That’s the question the WSJ Law Blog just asked about the [pick your favorite adjective: beleaguered / collapsing / flailing / troubled] law firm of Dewey & LeBoeuf. Today brings big, bad news for Dewey: bankruptcy superstar Martin Bienenstock is taking his practice to Proskauer Rose. He’s moving with five other partners — Philip Abelson, Irena Goldstein, Timothy Karcher, Michael Kessler, Judy Liu — and nine associates.
Dewey’s loss is Proskauer’s gain. “He is absolutely the crown jewel over there, a fantastic lawyer who will be a great partner,” a current Proskauer partner told us. “This is going to vault us into the company of Kirkland and Weil, giving us one of the top bankruptcy practices in the country. We are really thrilled.”
* Dewey seriously have one chairman again? Good Lord, this law firm is literally falling apart! Martin Bienenstock had “no plans to file bankruptcy” because he knew he was taking the first life raft off this sinking ship. [WSJ Law Blog]
* When Dewey WARN people? When it’s already too late. In case you missed it last night, the firm was served with its first suit following its en-masse layoffs. The more the merrier, because it’s a class action. [Bloomberg; WSJ Law Blog]
* Elizabeth Warren can’t decide whether she’s white or Native American. Apparently it depends on her geographic location, because she was white at UT Law, but a minority while at Penn Law. [Boston Globe]
* Racial profiling still ain’t easy, but Arizona Sheriff Joe Arpaio “will fight this to the bitter end.” The Department of Justice has filed a civil rights suit against the no-nonsense Sheriff and his department. [Associated Press]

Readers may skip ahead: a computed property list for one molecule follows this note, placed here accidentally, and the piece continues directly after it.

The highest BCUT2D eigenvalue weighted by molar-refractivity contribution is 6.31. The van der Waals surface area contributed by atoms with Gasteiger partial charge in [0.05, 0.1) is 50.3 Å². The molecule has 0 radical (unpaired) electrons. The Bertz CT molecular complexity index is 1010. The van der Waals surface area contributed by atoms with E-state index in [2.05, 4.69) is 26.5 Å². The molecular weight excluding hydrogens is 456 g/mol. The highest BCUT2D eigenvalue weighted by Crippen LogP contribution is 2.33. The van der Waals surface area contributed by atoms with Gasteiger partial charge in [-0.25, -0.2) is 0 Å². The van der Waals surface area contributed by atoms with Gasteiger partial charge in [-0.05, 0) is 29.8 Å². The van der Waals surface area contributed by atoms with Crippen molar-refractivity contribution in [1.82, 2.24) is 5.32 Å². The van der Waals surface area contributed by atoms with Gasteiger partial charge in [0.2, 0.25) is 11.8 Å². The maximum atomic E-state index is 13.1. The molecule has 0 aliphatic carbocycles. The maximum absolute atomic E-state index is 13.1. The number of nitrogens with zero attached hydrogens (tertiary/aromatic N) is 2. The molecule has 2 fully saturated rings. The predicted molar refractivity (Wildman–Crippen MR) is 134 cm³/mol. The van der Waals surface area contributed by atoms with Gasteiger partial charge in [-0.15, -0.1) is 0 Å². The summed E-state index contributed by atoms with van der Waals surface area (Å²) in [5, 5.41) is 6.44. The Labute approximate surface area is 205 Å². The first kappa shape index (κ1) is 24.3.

* New Jersey Governor Chris Christie must be gearing up for his inevitable 2016 presidential run, because yesterday he vetoed an online insurance marketplace required by the Affordable Care Act. [New York Times]
* Syracuse Law recently broke ground on a $90M building that will serve as its new home. May political plagiarizers continue to grace the law school’s halls for years and years to come. [National Law Journal]
Dewey & LeBoeuf's sign at 1301 Avenue of the Americas. (Photo by David Lat. Feel free to use.)
Let’s take a step back from the hurly-burly of day-to-day, hour-by-hour coverage of Dewey & LeBoeuf, the once-powerful law firm that could soon find itself in bankruptcy or dissolution. We will return to bringing you the latest Dewey news in tomorrow’s Morning Docket. (Of course, as you may have noticed, we added many updates to Tuesday night’s story; refresh that post for the newest developments.)